Daily Miner News
Amanda Lewis’s Making Memory Books book is wonderful way to get kids to start saving their own memories to be treasured and cherished down their future road of life. When children add their recollections, special show ticket stubs, invitations to fetes, and other sentimental memories to their own memory book they will realize they are capturing the stories filling up their lives. This book is probably for the older child.
Canadian Book Review Annual
Making Memory Booksdescribes the process of organizing collectibles and keepsakes ? in an attractive scrapbook format. The instructions are very clear and easy to follow. They are illustrated step-by-step with large, color diagrams. The imaginative use of found materials will stimulate the child’s creativity. The end products are attractive and useful.
The Toronto Star
Making Memory Bookss suggests an involved and satisfying project. Lewis gives directions for making four kinds of books, and supplies lots of design ideas and tips for borders, decorations and layout. This isn’t just a craft book, but an invitation to think about how a page looks, how colors work together and how a book is organized.
Children's Literature - Children's Literature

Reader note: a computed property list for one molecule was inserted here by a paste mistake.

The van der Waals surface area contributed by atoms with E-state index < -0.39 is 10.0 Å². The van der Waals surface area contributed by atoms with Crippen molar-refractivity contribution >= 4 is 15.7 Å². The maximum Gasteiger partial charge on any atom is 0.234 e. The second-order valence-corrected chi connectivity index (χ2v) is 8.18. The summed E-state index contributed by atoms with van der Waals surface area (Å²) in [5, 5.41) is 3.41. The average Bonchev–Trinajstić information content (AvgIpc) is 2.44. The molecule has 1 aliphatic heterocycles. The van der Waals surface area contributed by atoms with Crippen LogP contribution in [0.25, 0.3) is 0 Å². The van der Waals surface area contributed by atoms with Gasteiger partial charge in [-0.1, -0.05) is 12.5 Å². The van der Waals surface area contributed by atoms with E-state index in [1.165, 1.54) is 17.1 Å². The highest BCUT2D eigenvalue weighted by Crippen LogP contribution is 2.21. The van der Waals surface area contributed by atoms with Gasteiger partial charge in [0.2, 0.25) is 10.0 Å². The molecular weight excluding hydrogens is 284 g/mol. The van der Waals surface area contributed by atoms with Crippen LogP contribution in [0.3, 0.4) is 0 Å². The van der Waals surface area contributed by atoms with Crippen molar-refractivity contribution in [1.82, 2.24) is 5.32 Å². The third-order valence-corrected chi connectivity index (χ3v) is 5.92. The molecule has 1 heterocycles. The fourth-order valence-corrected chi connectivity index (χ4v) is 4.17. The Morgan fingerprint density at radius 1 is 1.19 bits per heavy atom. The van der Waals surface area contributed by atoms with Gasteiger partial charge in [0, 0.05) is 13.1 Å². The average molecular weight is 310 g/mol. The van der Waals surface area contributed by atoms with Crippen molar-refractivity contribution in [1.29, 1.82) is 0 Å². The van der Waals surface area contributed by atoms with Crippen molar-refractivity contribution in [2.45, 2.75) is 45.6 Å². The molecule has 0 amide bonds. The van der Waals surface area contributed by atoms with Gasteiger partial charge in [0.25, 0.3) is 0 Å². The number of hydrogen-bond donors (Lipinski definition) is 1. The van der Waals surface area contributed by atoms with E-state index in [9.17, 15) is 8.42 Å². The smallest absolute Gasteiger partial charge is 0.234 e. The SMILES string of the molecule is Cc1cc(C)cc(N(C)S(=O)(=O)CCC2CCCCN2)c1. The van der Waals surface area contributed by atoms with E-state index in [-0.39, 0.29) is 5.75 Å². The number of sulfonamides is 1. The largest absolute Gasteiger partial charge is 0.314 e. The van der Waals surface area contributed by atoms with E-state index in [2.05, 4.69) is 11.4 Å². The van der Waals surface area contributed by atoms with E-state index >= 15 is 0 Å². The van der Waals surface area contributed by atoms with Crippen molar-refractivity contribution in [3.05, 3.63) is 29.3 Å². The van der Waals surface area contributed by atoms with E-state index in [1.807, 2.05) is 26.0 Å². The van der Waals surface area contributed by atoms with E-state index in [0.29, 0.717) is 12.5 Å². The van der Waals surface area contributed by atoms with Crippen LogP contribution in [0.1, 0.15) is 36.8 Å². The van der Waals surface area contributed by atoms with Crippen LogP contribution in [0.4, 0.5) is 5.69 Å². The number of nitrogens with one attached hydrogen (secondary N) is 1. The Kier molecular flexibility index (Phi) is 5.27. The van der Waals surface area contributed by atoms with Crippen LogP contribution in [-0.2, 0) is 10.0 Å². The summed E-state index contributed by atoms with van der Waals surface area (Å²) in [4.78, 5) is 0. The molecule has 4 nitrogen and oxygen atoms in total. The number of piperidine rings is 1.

Memory books can be designed to hold special collections such as photographs, ticket stubs, buttons, invitations, postcards, and other keepsakes. By adding writing, one can make the book unique and personal. Each book will reflect the individual who made it. One could create a book for a grandparent, friend, teammate, or to remember a special occasion. The book explains how to use color and design pages for balance. Pages can then be decorated using stencils, stamps, borders, and letters. Clear step-by-step instructions are given for each technique. Details about using decorative papers and types of glue are given. The books themselves can be sewn, tied, or glued and can be created in special shapes. One book was a heart shape and another was an accordion book. Photographs of finished products and detailed drawings are included, making the instructions easy to follow. It would be a useful tool for a classroom, club, or special interest group. Note that some activities may require adult help. 1999, Kids Can Press, Ages 8 up, $5.95. Reviewer: Laura HummelChildren's Literature